"Taking away the risk from the financial sector and taking it on to the public shoulders is not the right approach”, he said.
This new approach marks a brutal change of course since the crisis began three years ago.
The ugly consequences of Lehman Brothers collapse in September 2008 let markets think that a new bank collapse will be avoided at any cost by authorities in order to keep the financial system working. And recent measures taken by European leaders, notably the setup of the 500 billion € European Stability Mechanism (ESM) decided 9 months ago, and supported by ECB Outright Monetary Transactions scheme (OMT), confirmed that conviction.
But since yesterday, things are different. As a perfect neo-conservative apologist, Mr Diesel-Boom insisted : “If I finance a bank and I know that if the bank gets in trouble, I will be hit and I will lose money, I will put a price on that. I think it is a sound economic principle. And having cheap money because the risk will be covered by the government, and I will always get my money back, is not leading to the right decisions in the financial sector.”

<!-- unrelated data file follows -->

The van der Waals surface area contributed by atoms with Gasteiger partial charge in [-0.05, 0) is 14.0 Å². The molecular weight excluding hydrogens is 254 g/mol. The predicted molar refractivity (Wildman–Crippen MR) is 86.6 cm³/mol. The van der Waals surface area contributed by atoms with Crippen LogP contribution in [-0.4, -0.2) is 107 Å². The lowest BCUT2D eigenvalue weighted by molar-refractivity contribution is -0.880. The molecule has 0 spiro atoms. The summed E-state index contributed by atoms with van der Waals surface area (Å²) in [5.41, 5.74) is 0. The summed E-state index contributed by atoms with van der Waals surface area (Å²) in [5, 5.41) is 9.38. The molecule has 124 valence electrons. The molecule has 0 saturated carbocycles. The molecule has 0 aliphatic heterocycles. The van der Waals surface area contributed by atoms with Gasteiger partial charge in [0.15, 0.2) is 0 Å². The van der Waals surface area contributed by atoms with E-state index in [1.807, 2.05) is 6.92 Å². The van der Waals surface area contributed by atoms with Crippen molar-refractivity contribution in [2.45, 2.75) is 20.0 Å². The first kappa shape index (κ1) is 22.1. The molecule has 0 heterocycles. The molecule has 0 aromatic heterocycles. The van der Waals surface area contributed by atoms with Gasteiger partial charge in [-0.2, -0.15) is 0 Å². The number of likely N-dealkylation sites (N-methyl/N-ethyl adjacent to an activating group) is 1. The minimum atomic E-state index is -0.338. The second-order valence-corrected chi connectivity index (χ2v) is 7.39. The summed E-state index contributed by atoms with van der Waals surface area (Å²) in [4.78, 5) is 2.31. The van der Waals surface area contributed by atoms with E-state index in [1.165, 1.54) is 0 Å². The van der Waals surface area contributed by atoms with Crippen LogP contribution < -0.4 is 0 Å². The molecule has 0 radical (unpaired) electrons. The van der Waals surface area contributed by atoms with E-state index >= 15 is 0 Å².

Result of this new paradigm in Eurozone :
In Italy, Intesa Sanpaolo -6.2% and UniCredit -5.8%. 

In Spain, BBVA -3.6%, Santander -3.2% and troubled Spanish lender Bankia slumped 41.4%
In France, Société Générale -6% while Credit Agricole lost 5.8%
Italy’s FTSE MIB index fell 2.5%.

Spain’s Ibex 35 slid 2.3%.
This is what we can call the Diesel-Boom effect.
Take care, and have a nice week !

Monday, March 18, 2013

ECB view about Euro area economic situation

Imagine you are a European prime minister or head of state, attending the Euro Summit on the 14th of March in Brussels.
Mario Draghi, President of the European Central Bank, starts his presentation about Euro area economic situation and the foundations for growth.
Here are the slides of his presentation.